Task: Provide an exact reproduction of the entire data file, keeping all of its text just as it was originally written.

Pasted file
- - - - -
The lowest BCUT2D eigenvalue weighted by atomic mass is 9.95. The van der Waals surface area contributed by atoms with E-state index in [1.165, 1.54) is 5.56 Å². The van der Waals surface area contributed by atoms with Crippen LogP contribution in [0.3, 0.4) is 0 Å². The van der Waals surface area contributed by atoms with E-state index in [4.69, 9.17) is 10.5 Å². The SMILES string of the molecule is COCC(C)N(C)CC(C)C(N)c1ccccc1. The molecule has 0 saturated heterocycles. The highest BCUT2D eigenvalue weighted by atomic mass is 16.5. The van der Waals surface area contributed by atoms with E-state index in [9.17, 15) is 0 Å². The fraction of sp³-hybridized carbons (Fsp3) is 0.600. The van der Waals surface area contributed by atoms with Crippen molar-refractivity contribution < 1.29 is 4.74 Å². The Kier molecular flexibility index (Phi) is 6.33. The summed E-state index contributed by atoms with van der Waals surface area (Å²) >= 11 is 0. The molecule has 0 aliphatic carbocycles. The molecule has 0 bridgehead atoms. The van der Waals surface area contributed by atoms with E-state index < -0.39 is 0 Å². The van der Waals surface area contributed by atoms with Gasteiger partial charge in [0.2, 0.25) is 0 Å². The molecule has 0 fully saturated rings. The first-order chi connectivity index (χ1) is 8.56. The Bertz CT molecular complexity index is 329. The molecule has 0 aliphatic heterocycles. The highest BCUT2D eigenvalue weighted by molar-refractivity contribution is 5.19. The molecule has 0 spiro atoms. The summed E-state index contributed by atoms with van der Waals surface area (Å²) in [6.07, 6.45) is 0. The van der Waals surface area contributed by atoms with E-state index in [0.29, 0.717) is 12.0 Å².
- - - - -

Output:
The lowest BCUT2D eigenvalue weighted by atomic mass is 9.95. The van der Waals surface area contributed by atoms with E-state index in [1.165, 1.54) is 5.56 Å². The van der Waals surface area contributed by atoms with Crippen LogP contribution in [0.3, 0.4) is 0 Å². The van der Waals surface area contributed by atoms with E-state index in [4.69, 9.17) is 10.5 Å². The SMILES string of the molecule is COCC(C)N(C)CC(C)C(N)c1ccccc1. The molecule has 0 saturated heterocycles. The highest BCUT2D eigenvalue weighted by atomic mass is 16.5. The van der Waals surface area contributed by atoms with E-state index in [9.17, 15) is 0 Å². The fraction of sp³-hybridized carbons (Fsp3) is 0.600. The van der Waals surface area contributed by atoms with Crippen molar-refractivity contribution < 1.29 is 4.74 Å². The Kier molecular flexibility index (Phi) is 6.33. The summed E-state index contributed by atoms with van der Waals surface area (Å²) >= 11 is 0. The molecule has 0 aliphatic carbocycles. The molecule has 0 bridgehead atoms. The van der Waals surface area contributed by atoms with E-state index < -0.39 is 0 Å². The van der Waals surface area contributed by atoms with Gasteiger partial charge in [0.2, 0.25) is 0 Å². The molecule has 0 fully saturated rings. The first-order chi connectivity index (χ1) is 8.56. The Bertz CT molecular complexity index is 329. The molecule has 0 aliphatic heterocycles. The highest BCUT2D eigenvalue weighted by molar-refractivity contribution is 5.19. The molecule has 0 spiro atoms. The summed E-state index contributed by atoms with van der Waals surface area (Å²) in [6.07, 6.45) is 0. The van der Waals surface area contributed by atoms with E-state index in [0.29, 0.717) is 12.0 Å².